According to another embodiment the logical gate comprises first and second OFETs each having an extremely thin semi-conducting layer or a negative threshold voltage.

According to a further embodiment, the second OFET without gate potential in the logical gate has OFF currents that are only approximately one order of magnitude lower than the ON currents so that the second OFET can be switched off by applying a positive gate potential.

According to one embodiment, the logical gate comprises at least four OFETs (cf FIG. 6).

According to another embodiment, the logical gate 2 has data lines (input and output), which have different potentials. By an “OFET that can serve in the gate as a resistor” is meant in this case either an OFET which has an extremely thin organic semi-conducting layer (ca from 5 to 30 nm) or an OFET in which the conductivity of the organic semi-conducting layer is reduced by special treatment (for example hydrazine treatment and/or special oxidation) such that the OFF currents are lower than the ON currents by only approximately one order of magnitude.

The “OFF current” is the current which flows when there is no potential between the gate electrode and the source electrode and the “ON current” (for p-type OFETs) is the current which flows when there is a negative potential difference between the gate electrode and the source electrode.

By a “classical resistor” we mean here a component having a linear current-voltage curve.

The invention is explained in greater detail below with reference to the drawings.

BRIEF DESCRIPTION OF THE DRAWINGS

FIGS. 1 and 2 shows the prior art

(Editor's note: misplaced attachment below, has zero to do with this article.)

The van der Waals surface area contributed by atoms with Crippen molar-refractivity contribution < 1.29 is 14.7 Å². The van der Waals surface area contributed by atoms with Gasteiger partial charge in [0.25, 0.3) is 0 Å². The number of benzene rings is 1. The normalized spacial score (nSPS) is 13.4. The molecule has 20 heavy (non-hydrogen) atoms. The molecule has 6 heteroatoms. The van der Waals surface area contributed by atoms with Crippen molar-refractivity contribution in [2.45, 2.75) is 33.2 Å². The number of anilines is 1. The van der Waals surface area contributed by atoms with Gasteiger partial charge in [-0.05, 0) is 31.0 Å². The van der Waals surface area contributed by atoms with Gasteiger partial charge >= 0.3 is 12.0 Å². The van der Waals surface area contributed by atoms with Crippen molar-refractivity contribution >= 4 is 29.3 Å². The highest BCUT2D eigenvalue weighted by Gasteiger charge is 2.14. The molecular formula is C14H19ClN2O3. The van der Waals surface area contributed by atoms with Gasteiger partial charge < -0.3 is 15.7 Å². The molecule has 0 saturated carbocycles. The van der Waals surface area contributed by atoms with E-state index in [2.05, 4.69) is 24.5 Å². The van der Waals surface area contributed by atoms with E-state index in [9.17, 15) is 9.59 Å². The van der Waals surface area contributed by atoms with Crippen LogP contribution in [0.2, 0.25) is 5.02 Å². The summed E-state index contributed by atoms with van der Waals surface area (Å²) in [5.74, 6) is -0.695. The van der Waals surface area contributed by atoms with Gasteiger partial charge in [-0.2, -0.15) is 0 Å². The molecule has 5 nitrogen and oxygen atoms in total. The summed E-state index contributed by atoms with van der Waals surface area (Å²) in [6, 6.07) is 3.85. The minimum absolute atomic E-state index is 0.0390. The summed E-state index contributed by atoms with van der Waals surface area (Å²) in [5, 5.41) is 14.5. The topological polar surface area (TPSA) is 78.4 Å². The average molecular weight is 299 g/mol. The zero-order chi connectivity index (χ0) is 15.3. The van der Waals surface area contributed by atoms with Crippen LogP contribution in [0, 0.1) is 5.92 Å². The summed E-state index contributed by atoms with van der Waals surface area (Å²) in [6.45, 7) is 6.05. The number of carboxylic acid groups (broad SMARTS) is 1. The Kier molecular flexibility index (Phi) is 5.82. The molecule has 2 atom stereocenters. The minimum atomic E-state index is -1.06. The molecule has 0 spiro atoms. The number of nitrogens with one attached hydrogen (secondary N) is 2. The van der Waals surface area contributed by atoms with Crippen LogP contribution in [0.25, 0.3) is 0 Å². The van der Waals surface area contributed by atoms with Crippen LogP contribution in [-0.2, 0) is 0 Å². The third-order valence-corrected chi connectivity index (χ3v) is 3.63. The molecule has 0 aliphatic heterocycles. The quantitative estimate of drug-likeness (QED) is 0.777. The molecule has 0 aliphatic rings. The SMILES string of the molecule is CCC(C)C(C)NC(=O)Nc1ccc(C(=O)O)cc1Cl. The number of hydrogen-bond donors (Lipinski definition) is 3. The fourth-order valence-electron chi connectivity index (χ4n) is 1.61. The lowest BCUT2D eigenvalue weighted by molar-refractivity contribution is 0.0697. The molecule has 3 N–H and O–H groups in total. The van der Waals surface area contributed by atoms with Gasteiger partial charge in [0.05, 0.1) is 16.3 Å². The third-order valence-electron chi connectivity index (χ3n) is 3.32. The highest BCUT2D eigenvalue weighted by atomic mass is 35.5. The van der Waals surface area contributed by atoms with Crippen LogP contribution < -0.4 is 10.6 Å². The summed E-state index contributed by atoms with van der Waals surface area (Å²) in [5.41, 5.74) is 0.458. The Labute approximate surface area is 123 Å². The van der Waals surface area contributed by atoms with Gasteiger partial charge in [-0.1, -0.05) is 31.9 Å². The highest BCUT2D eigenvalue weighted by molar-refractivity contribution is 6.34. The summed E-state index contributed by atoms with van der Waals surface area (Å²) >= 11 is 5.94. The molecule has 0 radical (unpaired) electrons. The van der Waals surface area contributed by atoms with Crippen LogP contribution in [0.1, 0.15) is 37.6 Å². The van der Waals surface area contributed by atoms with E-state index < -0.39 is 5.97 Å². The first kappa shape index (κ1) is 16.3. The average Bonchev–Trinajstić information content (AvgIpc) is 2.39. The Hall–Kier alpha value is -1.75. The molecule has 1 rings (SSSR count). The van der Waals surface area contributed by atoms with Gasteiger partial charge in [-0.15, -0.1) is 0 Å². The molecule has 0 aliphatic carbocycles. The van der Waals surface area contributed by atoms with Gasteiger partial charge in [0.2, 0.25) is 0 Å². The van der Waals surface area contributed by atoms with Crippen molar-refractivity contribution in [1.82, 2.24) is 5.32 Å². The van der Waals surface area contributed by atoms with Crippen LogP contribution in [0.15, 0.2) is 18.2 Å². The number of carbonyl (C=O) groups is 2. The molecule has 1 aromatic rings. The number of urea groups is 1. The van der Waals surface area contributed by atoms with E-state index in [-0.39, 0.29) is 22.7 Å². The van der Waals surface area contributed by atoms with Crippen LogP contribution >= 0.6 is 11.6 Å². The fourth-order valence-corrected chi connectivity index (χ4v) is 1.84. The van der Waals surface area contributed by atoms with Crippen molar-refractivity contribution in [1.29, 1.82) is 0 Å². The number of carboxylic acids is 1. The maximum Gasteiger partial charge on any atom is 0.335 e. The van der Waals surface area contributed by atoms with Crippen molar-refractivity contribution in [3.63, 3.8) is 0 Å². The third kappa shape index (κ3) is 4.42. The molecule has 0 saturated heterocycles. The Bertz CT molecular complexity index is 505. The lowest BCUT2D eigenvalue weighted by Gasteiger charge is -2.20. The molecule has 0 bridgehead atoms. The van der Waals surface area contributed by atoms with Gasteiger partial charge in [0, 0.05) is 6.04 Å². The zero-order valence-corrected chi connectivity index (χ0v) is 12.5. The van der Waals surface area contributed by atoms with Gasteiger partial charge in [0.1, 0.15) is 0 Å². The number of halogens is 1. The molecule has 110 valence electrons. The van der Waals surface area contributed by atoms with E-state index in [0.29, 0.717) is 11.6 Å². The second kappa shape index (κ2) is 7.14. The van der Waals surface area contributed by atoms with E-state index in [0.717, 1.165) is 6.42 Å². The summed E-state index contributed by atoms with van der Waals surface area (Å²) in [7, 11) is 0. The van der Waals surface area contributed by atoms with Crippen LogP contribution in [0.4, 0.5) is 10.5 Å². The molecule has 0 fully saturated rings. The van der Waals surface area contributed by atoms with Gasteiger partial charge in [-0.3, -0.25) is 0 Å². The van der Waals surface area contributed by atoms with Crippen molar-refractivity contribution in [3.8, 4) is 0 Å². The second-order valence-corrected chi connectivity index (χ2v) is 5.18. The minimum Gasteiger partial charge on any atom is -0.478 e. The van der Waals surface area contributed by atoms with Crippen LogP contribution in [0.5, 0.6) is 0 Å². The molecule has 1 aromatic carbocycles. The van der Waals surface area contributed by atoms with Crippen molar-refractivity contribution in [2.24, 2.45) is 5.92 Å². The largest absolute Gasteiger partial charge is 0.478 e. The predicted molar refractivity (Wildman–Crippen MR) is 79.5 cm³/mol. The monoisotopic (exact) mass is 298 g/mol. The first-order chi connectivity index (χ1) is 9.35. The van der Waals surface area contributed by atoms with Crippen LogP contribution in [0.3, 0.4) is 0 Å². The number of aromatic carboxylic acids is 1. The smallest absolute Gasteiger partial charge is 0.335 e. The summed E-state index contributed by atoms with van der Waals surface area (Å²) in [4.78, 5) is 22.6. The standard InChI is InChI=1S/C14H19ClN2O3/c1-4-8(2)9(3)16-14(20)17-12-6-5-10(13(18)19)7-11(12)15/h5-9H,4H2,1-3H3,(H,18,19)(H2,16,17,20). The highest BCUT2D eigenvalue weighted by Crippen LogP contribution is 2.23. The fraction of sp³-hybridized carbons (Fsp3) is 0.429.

FIG. 1-7 shows an embodiment of the present invention

When a classical resistor is used (cf FIGS. 1 and 2, prior art) the logical gates switch either too slowly (FIG. 1) or cannot be switched off(FIG. 2).

FIG. 1 depicts a current-voltage diagram showing the ON curve 1 and the OFF curve 2. These characteristic curves correspond to the switched-on and the switched-off states respectively. The points of intersection 3 and 4 of the curves with the resistance curve 5 correspond to the switching points of the inverter. The output voltage swing 6 of the inverter is very large, which means that the inverter can be readily switched on and off. However, the switching currents 7 and 8 are different (the shaded areas below the curves correspond to the switching current). This means that the inverter can be quickly switched to “high” but only slowly to “low”.

FIG. 2 again shows the prior art, the second case thereof, in which although the switching currents 9 and 10 are of an equal order of magnitude the voltage level difference 11 is too small. As a result, the corresponding inverter cannot be fully switched off.

FIG. 3 finally shows a current-voltage curve of a logical gate of the invention.